Monday, April 09, 2018

Young’s Literal Translation

The Holy Bible, Consisting of the Old and New Covenants; Translated according to the Letter and Idioms of the Original Languages, 3rd Edition. Robert Young, Edinburgh: George Adam Young & Co., 1898 (originally published in 1863; revised edition 1887; Third edition 1898.)

The translation, commonly known as Young’s Literal Translation, is unique in the world of English Bible translations. According to, “Young’s Literal Translation of the Bible was first translated in 1862 by Robert Young, a Scottish publisher who was self-taught and proficient in various ancient languages. Young also compiled Young’s Analytical Concordance and Concise Critical Comments on the New Testament. A revised version of the YLT was published in 1887 and a new revised version in 1898, a year after Young’s death.” In his literal translation Young “attempts to preserve the tense and word usage as found in the original Greek and Hebrew writings…It very likely is the most strictly literal English translation ever developed. The literal renderings of the verb tenses are especially unique and can be quite valuable in studying God’s Word. Aspects that are usually only clear to those who can study the original Greek are clarified in the YLT. The strictly literal translation method can make Young’s Literal Translation somewhat difficult to read and in some instances very unnatural sounding in English.” Its extreme literalness and unnatural English are what make it unique, and a possible useful secondary tool for Bible study. This seems to have been the initial reason for his work, as noted in his Preface to Young’s Literal Translation First Edition:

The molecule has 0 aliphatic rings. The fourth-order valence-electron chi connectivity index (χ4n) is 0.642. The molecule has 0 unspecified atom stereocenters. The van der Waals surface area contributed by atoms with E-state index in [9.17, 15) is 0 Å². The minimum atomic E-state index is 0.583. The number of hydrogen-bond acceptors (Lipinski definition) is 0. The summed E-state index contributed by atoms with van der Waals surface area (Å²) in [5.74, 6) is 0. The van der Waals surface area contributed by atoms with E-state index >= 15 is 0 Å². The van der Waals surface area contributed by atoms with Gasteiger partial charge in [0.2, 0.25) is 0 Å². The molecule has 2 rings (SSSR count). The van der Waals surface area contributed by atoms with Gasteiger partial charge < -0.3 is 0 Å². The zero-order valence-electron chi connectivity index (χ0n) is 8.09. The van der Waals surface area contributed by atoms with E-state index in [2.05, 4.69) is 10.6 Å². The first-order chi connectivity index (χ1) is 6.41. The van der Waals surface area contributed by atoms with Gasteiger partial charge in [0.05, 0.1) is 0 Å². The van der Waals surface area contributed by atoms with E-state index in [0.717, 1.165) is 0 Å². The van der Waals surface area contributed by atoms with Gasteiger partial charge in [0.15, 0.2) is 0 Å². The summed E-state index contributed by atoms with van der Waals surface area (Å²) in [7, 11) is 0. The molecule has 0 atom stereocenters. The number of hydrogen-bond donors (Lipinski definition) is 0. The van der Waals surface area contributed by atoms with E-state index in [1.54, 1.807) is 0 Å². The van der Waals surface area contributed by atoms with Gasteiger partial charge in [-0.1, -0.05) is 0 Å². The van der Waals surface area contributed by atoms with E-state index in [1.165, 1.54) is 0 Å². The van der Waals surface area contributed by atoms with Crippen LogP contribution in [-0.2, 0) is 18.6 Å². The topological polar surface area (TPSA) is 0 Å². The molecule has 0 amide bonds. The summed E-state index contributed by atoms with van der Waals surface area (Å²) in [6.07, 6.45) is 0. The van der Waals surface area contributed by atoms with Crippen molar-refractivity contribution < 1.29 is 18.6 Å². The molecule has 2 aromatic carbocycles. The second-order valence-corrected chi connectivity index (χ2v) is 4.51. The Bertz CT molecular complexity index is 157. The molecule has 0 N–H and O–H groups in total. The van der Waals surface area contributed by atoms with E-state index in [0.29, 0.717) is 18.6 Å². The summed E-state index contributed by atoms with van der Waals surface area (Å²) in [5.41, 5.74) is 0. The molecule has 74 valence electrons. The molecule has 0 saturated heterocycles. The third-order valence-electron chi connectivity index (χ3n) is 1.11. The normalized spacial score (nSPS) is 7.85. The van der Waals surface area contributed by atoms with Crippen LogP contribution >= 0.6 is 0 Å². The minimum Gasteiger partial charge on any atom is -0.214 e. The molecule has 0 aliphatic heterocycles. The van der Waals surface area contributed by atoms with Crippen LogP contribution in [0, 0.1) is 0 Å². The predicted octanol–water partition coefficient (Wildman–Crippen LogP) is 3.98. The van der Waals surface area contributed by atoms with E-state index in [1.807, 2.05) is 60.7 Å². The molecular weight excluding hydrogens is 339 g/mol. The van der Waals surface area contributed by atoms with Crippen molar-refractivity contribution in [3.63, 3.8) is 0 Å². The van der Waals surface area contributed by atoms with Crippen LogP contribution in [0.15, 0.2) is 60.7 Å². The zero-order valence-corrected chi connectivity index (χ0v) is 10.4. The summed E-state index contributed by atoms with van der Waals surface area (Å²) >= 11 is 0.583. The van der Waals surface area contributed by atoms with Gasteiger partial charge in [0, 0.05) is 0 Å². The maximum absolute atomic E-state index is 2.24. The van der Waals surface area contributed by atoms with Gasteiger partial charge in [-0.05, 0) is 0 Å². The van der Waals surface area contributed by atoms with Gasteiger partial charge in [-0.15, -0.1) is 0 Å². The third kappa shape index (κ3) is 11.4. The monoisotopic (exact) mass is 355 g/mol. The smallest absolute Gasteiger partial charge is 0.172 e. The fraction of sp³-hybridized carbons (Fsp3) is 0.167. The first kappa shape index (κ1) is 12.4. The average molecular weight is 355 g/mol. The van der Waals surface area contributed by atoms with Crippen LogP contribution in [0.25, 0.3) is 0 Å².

“This work, in its present form, is not to be considered as intended to come into competition with the ordinary use of the commonly received English Version of the Holy Scriptures, but simply as a strictly literal and idiomatic rendering of the Original Hebrew and Greek Texts.”[i]
I have for many years owned and used Young’s Concordance, preferring it over the more popular Strong’s Concordance.[ii] The YLT can be read free online at the initial link above, at Bible Study Tools, or searched and compared with other versions at Bible Gateway.

[i] Despite the statement concerning competition in his Preface, Young seems to have become increasingly antagonist toward the King James Version of the Bible over the course of his work.
[ii] Nevertheless, I usually refer to Strong’s in writing, because of its availability and in the personal libraries of Christians I know.

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